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Timothy L. Keeler and Peggy J. Keeler v. Diversified Collection Services


May 20, 2011


The opinion of the court was delivered by: William M. Skretny Chief Judge United States District Court



In this action, Plaintiffs Timothy L. Keeler and Peggy J. Keeler allege that Defendant Diversified Collection Services, Inc. engaged in unlawful debt collection practices in violation of the Fair Debt Collection Practices Act ("FDCPA"), 15 U.S.C. § 1692 et seq. Presently before this Court is Plaintiff Timothy L. Keeler's*fn1 Motion for Partial Summary Judgment. Plaintiff seeks summary judgment on one of his claims for liability.*fn2 For the reasons that follow, this motion will be denied.


A. Facts

The following relevant and undisputed facts are limited to the claim at issue in Plaintiff's instant motion. Familiarity with the general facts and arguments is presumed.

Plaintiff Timothy L. Keeler incurred a debt in the form of a student loan from HSBC Bank, USA ("HSBC"). (Plaintiff's Statement, ¶ 5;*fn3 Defendant's Statement, ¶ 1.*fn4 ) After Plaintiff stopped making payments, HSBC assigned the loan to the United States Department of Education, which then referred it to Defendant to collect. (Plaintiff's Statement, ¶¶ 5, 8; Defendant's Statement, ¶ 1.) Defendant is a debt collector, as defined by section 1692a(6) of the FDCPA. (Plaintiff's Statement, ¶ 7; Defendant's Statement, ¶ 1.) Defendant assigned the task of collecting the debt to Clifford Martin, one of its collectors. (Plaintiff's Statement, ¶¶ 4, 11; Defendant's Statement, ¶ 1.)

Several weeks into Martin's pursuit of collecting Plaintiff's debt, on August 22, 2008, Martin and Plaintiff spoke by telephone. (Plaintiff's Statement, ¶ 11; Defendant's Statement, ¶ 1.) Martin called Plaintiff at the contact phone number that Plaintiff had provided to Defendant earlier the same day, but reached Plaintiff's answering machine. (Clifford Martin Dep., pp. 47--48.*fn5 ) A few minutes later, Plaintiff returned Martin's call and they discussed, inter alia, collection of Plaintiff's debt. (Clifford Martin Dep., pp. 48--49; Plaintiff's Statement, ¶ 11; Defendant's Statement, ¶ 1.)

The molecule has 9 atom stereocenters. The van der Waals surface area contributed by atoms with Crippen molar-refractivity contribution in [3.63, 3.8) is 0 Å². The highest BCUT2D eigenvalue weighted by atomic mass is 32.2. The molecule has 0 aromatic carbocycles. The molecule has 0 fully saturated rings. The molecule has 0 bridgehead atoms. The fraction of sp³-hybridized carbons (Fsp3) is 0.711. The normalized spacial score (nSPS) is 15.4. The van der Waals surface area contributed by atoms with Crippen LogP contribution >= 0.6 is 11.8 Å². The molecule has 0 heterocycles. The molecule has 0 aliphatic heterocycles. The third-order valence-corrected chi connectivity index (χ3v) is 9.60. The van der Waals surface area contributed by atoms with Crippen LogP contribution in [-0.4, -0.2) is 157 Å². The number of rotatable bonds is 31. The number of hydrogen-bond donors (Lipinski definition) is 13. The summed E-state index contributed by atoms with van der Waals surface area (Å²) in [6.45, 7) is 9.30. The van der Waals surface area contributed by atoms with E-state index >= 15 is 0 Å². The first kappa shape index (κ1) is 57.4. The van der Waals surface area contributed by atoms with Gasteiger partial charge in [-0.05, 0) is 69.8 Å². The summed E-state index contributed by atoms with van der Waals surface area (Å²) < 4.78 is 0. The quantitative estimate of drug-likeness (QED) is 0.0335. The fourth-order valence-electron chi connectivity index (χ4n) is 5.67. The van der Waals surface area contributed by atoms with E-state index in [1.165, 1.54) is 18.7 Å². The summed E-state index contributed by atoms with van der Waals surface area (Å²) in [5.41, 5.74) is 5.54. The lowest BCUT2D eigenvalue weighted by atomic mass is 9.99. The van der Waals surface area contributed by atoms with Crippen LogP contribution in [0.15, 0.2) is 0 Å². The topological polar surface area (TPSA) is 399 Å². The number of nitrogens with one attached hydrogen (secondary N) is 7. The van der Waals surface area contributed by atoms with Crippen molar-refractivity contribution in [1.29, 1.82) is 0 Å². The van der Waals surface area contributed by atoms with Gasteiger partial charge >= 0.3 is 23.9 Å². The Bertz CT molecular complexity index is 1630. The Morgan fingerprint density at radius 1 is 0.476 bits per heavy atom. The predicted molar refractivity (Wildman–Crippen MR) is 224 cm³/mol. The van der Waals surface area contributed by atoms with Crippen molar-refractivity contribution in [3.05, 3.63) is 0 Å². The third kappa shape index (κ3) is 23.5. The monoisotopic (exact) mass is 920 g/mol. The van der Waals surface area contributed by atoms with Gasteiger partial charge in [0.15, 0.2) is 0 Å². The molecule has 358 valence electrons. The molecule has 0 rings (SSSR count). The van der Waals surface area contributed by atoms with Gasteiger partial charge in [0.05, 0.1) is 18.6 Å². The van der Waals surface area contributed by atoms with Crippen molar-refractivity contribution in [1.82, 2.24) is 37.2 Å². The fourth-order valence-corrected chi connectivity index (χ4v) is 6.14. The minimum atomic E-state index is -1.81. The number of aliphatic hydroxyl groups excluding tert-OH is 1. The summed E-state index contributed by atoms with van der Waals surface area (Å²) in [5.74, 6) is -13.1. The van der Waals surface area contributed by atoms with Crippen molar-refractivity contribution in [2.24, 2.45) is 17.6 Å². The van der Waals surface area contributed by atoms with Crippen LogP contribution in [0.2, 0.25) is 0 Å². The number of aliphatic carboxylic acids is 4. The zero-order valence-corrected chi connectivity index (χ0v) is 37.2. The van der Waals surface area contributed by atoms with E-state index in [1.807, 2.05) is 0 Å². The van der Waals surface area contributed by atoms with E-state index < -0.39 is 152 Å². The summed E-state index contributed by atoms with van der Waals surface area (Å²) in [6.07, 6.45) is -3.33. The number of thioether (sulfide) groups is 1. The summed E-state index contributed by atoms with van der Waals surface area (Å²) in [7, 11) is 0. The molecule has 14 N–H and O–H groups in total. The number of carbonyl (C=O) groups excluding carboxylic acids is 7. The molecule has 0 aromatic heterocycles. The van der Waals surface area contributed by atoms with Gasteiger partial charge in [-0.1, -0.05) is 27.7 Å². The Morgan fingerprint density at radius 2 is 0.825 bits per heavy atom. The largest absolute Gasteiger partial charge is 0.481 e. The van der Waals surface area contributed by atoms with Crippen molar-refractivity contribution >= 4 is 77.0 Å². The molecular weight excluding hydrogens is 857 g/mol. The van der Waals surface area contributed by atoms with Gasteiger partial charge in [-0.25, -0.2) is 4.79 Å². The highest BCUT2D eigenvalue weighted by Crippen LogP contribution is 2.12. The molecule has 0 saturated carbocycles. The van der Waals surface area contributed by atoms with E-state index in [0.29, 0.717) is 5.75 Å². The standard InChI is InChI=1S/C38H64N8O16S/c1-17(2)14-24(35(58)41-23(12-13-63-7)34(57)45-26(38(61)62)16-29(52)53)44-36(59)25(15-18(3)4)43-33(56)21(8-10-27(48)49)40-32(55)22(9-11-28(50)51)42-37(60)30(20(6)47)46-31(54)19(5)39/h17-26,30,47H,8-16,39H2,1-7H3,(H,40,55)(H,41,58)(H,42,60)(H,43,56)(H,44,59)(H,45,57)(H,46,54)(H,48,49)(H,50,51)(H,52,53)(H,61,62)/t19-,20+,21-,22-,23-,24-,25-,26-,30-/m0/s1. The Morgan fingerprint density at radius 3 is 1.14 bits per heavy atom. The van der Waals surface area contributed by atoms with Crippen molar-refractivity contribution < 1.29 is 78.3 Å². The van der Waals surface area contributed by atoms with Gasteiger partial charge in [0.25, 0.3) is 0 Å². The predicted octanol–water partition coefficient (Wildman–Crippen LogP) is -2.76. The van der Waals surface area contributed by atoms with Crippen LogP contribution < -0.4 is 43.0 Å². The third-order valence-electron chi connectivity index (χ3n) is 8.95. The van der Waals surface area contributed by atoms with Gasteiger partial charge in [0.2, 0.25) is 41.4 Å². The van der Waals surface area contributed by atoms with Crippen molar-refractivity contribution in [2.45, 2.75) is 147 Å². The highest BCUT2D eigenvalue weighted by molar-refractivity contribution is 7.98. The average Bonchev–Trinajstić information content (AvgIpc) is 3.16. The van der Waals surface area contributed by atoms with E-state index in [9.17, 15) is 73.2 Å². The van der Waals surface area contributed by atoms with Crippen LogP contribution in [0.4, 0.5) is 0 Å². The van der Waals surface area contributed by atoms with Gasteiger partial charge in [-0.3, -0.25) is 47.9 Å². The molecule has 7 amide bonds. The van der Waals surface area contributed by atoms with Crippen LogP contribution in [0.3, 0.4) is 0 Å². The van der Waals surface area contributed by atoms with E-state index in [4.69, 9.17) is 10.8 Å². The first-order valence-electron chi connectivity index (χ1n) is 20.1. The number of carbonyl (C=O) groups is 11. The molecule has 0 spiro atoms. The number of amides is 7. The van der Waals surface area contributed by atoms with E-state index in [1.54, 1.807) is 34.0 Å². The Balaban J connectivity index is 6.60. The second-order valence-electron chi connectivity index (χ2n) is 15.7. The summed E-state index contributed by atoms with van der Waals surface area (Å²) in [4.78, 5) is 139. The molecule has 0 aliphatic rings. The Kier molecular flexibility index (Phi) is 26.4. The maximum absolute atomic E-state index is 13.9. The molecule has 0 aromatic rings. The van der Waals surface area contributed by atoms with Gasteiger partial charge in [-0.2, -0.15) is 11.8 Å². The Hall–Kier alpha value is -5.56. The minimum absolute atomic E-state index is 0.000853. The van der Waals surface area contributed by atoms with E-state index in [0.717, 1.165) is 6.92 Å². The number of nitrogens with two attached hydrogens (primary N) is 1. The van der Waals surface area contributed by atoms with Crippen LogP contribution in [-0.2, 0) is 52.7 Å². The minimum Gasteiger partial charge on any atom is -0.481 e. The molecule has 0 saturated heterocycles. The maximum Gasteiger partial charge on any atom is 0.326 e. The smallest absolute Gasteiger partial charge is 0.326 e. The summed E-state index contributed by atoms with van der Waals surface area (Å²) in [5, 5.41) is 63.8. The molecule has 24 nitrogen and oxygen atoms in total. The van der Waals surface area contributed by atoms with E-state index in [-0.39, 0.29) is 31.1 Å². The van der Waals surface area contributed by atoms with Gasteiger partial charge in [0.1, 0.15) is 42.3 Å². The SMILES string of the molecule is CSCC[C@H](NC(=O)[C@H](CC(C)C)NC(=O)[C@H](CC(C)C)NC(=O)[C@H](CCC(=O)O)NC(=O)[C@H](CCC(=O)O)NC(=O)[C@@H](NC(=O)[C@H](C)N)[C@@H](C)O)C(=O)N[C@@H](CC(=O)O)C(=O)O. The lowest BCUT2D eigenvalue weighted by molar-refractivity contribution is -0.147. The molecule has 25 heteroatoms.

Defendant has a policy of keeping a written record of communication efforts with respect to each debt collection account. (Plaintiff's Statement, ¶ 10; Defendant's Statement, ¶ 1.) The record of Martin's notes regarding his August 22, 2008 conversation with Plaintiff reflects the following abbreviated comments:

06:41 Debtor. First Demand Contact: Refuses to Pay (Call-In). [D]btr said has mental dis, and he is bi polar and is gonna have surgery soon said he is getting dis, told him rams of not paying said whatever and hu . . Contacted DCS (Defendant's Transaction History, p. 5.*fn6

With respect to these notes, Martin explained at his deposition that Plaintiff had said that (1) "he had a mental disability," (2) "he was bipolar," (3) "he's going to have surgery soon," and (4) "he's getting disability." (Clifford Martin Dep., p. 49.) Further, Martin had told Plaintiff "the ramifications of not paying" his debt, to which Plaintiff replied, "whatever" and hung up the telephone. (Id.) Also during this August 22, 2008 conversation with Plaintiff, Martin "advised Mr. Keeler of the possibility of the initiation of administrative garnishment procedures to collect the student loan debt." (Plaintiff's Statement, ¶ 11; Defendant's Statement, ¶ 1.)

At the time of this conversation, Plaintiff was receiving $724.00 in monthly Supplemental Security Income ("SSI") benefits. (Plaintiff's Statement, ¶ 15; Defendant's Statement, ¶ 5.)

B. Procedural History

Plaintiffs Timothy L. Keeler and Peggy J. Keeler commenced this action on March 19, 2009, by filing a Complaint in the United States District Court for the Western District of New York. (Docket No. 1.) Defendant filed an Answer on April 30, 2009. (Docket No. 3.) After the conclusion of discovery and mediation efforts, Plaintiff Timothy L. Keeler moved for Partial Summary Judgment on March 28, 2011. (Docket No. 36.) After full briefing, this Court took the motion under advisement on April 22, 2011, without oral argument.


A. Summary Judgment Standard

Rule 56 of the Federal Rules of Civil Procedure provides that "[t]he court shall grant summary judgment if the movant shows that there is no genuine dispute as to any material fact and the movant is entitled to judgment as a matter of law." FED. R. CIV. P. 56(a). A fact is "material" only if it "might affect the outcome of the suit under governing law." Anderson v. Liberty Lobby, Inc., 477 U.S. 242, 248, 106 S. Ct. 2505, 2510, 91 L. Ed. 2d 202 (1986). A "genuine" dispute exists "if the evidence is such that a reasonable jury could return a verdict for the non-moving party." Id.

In determining whether a genuine dispute regarding a material fact exists, the evidence and the inferences drawn from the evidence "must be viewed in the light most favorable to the party opposing the motion." Adickes v. S. H. Kress & Co., 398 U.S. 144, 158--59, 90 S. Ct.1598, 1609, 26 L. Ed. 2d 142 (1970) (internal quotations and citation omitted); see also FED. R. CIV. P. 56(c). "Only when reasonable minds could not differ as to the import of evidence is summary judgment proper." Bryant v. Maffucci, 923 F.2d 979, 982 (2d Cir. 1991) (citation omitted). Indeed, "[i]f, as to the issue on which summary judgment is sought, there is any evidence in the record from which a reasonable inference could be drawn in favor of the opposing party, summary judgment is improper." Sec. Ins. Co. of Hartford v. Old Dominion Freight Line, Inc., 391 F.3d 77, 82--83 (2d Cir. 2004) (citations omitted). The function of the court is not "to weigh the evidence and determine the truth of the matter but to determine whether there is a genuine issue for trial." Anderson, 477 U.S. at 249.

B. Plaintiff's Motion for Partial Summary Judgment